Asteroid QV89 will skip our home plane on the morning of September 9, 2019. Astronomers at the Catalina Sky Survey first discovered the rocky object flying around the sun in August 2006. Almost 13 years later and the cobblestone has been placed on European Space Agency (ESA) list of potential impactors. But does this mean that the asteroid is heading for an inevitable collision course with our home plane?
Asteroid 2006 QV89 is a 131 meter wide (40m) stone that orbits the sun once every 474.4 days.
The space path is comparable in size to the famous Arc de Triomphe in Paris, France or five London double decker buses.
An asteroid this store can cause significant damage if it knocks the ground or disintegrates in the atmosphere.
When a 65,6ft wide (20m) exploded over Russia's Chelyabinsk Oblast in 201
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Fortunately for us, this time, the ESA classified QV89 has a "no hazard" object.
According to astronomer Eddie Irizarry of the Astronomical Society of the Caribbean, the asteroid is not a danger and not a priority for ESA observations.
The astronomer wrote for EarthSky: "As we have said man y times before, and as it is still true, there is no known dangerous asteroid that poses an imminent risk of soil impact.
" Could an asteroid strike the ground ? Of course. Therefore, astronomers continue to pay attention.
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"Bottom line: Asteroid 2006 QV89 has been unfairly hyped as a threat to Earth in September 2019.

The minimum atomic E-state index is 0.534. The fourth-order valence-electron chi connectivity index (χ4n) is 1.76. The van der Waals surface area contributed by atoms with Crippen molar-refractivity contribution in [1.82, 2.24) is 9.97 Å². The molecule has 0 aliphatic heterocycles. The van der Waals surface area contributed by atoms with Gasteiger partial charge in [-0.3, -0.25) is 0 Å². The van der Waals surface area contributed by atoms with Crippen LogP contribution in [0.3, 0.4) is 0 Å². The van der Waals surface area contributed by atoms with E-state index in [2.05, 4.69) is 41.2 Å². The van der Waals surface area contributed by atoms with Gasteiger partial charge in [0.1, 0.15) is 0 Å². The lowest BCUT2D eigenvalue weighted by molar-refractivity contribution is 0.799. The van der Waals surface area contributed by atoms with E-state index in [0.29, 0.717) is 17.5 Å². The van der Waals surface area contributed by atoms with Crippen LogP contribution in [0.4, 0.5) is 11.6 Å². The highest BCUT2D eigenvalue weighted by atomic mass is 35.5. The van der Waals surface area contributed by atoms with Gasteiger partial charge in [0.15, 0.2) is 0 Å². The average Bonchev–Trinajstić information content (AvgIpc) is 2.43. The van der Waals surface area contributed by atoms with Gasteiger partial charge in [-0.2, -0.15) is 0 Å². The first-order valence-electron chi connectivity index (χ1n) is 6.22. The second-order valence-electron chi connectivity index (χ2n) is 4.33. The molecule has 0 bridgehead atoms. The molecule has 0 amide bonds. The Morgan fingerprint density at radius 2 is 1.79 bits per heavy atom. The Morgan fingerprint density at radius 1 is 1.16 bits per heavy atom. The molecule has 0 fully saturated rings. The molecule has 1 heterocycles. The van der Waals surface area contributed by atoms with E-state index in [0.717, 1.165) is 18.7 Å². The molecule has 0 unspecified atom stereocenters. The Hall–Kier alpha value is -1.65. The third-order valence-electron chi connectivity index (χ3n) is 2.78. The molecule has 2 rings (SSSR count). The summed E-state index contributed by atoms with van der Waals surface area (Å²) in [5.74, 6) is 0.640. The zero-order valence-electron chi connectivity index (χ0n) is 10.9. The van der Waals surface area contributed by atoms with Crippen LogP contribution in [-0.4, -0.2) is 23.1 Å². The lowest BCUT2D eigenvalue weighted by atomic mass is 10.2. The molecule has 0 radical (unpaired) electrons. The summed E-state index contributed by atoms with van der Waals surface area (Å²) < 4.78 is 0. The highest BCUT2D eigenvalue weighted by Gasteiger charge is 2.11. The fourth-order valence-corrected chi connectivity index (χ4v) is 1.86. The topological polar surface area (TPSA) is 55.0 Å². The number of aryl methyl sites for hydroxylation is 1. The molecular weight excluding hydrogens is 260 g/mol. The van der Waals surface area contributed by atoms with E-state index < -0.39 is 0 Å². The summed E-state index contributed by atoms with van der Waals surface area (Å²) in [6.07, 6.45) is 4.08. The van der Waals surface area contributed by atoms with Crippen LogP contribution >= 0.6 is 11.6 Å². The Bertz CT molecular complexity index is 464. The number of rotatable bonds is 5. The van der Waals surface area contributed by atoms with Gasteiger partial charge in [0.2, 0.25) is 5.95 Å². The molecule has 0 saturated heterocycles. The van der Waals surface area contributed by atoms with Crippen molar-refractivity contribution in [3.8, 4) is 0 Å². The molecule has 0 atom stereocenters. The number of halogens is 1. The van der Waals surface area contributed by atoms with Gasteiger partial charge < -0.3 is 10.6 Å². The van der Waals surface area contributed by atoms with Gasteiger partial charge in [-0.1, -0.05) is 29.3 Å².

" It is In fact, one of many asteroids on the astronomers' risk list is not classified as a priority task. It is classified as & # 39; no hazard & # 39 ;. "
And according to NASA's own calculations, there is a 99.989 percent chance that the asteroid will miss us in September.
So what's so special about this asteroid? Absolutely nothing.
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Asteroid QV89 is an excellent example of an Apollo-type stone flying around in the solar system's inner circles
apollo-type asteroids and Comets are limited within Asteroid Belt's boundaries between Mars and Jupiter and follow a path similar to Asteroid 1862 Apollo.
Many of these space rocks are so-called "Near Earth Objects" or NEO and often cross paths with Earth .
However, these asteroids rarely hit the planet, and astronomers are not aware of any object that will hit our planet in the foreseeable future.
Irizarry said: "Many asteroids appear temporarily in a risk list due to uncertainties in their paths.
" These uncertainties typically occur when an object has recently been discovered by observatories and only seen within a few nights after the discovery, subsequently becomi ng too weak to observe. "
When an asteroid appears on radars, astronomers can gain a better insight into the speed and path of rock.
This helps scientists narrow down the likelihood of impact for hundreds of years in the future.